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High Court backs Wellington City Council in rates battle with Meridian Energy  

Credit:  Hamish Rutherford | January 31, 2017 | www.stuff.co.nz ~~

Meridian Energy’s High Court bid to cut the rates bill on two of its major wind farms has failed.

In November the electricity giant, which is 51 per cent owned by the taxpayer, went to court to dispute the council’s rating policy for West Wind and Mill Creek, its two major wind farms at Makara.

Meridian, which is headquartered on the Wellington waterfront, claimed the council had acted unlawfully when setting its policy for how rates should be collected on the land beneath the wind farms.

Back in 2009 Wellington City Council took the decision to split the land used by the wind farms into two ratings categories, one which covers vacant or rural land, while the turbines themselves were categorised in the same way as land used for commercial or industrial use.

Meridian claimed the council acted unlawfully. If successful, the application could have cut Meridian’s rates back to 2009, saving the company more than $1.2 million.

However the decision of Justice David Collins, released on Tuesday, found the council did not act unlawfully in the rating decisions Meridian disputed.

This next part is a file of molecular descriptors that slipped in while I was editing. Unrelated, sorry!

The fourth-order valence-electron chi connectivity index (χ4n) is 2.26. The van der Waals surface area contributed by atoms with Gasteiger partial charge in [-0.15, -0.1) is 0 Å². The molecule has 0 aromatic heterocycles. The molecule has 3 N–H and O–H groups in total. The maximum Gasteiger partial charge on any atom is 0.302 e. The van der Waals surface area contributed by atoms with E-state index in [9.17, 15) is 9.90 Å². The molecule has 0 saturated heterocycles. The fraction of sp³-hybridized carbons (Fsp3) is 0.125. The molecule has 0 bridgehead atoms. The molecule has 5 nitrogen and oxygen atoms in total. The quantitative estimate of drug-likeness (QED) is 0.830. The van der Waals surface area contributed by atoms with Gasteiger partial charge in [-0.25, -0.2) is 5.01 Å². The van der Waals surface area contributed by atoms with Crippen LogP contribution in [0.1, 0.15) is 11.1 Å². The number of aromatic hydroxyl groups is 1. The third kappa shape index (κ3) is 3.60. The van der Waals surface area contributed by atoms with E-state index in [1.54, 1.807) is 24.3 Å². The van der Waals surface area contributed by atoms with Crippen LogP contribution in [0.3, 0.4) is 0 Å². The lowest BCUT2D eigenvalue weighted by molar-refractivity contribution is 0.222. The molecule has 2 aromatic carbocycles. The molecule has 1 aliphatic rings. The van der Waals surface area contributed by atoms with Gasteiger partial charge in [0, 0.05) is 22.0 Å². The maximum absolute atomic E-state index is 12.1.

“In particular, the council acted lawfully when it divided the rating units into two parts and placed the wind farm facilities portion of the rating units into the council’s commercial, industrial and business differential rating category,” Justice Collins’ decision said.

Wellington City Council chief executive Kevin Lavery welcomed the decision, which he said supported the organisation’s finance and rating policies.

“It confirms our policy of charging commercial rates on wind farm assets, rather than rural/residential rates.”

Source:  Hamish Rutherford | January 31, 2017 | www.stuff.co.nz

This article is the work of the source indicated. Any opinions expressed in it are not necessarily those of National Wind Watch.

The copyright of this article resides with the author or publisher indicated. As part of its noncommercial effort to present the environmental, social, scientific, and economic issues of large-scale wind power development to a global audience seeking such information, National Wind Watch endeavors to observe “fair use” as provided for in section 107 of U.S. Copyright Law and similar “fair dealing” provisions of the copyright laws of other nations. Send requests to excerpt, general inquiries, and comments via e-mail.

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